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30 years after martial law, Taiwan strikes democratic path

Respect for civil liberties, diversity present sharp contrast with mainland

The Taipei city government held a celebration June 25 at Taipei Main Station to mark the end of Ramadan.

TAIPEI -- In the 30 years since the end of its nearly four decades of martial law, Taiwan has taken a very different road from mainland China, creating a society built on democracy and diversity. Yet as Beijing turns up the pressure on the island to return to the fold, it remains to be seen how long Taipei can maintain its individuality.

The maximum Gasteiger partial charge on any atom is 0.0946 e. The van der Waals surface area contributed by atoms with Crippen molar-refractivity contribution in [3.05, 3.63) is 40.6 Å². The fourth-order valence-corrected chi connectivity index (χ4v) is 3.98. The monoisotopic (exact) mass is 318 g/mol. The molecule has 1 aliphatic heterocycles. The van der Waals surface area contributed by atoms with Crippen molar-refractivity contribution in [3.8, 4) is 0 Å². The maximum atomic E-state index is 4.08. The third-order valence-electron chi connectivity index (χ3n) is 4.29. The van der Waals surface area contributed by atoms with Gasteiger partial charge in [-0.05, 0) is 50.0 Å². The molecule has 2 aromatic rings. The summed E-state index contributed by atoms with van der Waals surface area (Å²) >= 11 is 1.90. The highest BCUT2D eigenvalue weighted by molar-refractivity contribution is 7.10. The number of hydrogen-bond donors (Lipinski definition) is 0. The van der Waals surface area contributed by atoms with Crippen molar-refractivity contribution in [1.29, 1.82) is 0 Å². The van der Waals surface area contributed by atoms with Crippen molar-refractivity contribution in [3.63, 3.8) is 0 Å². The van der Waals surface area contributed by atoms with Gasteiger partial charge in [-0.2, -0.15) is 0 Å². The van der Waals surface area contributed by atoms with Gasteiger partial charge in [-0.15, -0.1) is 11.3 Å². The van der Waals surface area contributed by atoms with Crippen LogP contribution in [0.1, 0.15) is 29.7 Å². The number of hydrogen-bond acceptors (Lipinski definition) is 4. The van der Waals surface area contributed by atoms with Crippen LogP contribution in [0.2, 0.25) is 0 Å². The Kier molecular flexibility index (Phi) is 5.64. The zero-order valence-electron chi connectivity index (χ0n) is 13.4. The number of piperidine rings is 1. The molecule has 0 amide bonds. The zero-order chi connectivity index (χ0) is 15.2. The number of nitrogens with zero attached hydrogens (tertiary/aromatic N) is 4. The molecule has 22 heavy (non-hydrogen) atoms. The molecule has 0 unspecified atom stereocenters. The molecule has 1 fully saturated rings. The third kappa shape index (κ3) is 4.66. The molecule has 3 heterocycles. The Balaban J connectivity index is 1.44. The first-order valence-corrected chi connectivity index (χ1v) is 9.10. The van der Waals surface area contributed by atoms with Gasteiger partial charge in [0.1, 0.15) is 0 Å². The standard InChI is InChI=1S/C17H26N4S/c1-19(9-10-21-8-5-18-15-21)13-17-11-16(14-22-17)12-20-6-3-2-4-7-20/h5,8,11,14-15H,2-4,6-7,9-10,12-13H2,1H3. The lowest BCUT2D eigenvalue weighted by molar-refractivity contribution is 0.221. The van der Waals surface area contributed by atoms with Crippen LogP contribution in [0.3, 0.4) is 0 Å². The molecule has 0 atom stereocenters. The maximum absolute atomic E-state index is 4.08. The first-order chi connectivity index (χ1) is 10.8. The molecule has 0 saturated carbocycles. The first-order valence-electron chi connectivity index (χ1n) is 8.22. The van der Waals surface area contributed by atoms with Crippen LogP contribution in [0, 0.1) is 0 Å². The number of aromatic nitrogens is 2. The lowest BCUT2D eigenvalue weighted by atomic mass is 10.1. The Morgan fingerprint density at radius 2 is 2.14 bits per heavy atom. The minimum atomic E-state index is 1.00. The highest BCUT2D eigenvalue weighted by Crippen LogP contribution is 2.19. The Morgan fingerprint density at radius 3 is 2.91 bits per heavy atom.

A sea of people, many donning brightly colored hijabs, gathered June 25 at Taipei Main Station for an event held by the city government to celebrate the end of Ramadan, a holy month in Islam marked by fasting and prayer. More than 40,000 Indonesian migrant workers and others attended the festivities, one of 15 such events held by governments across the island.

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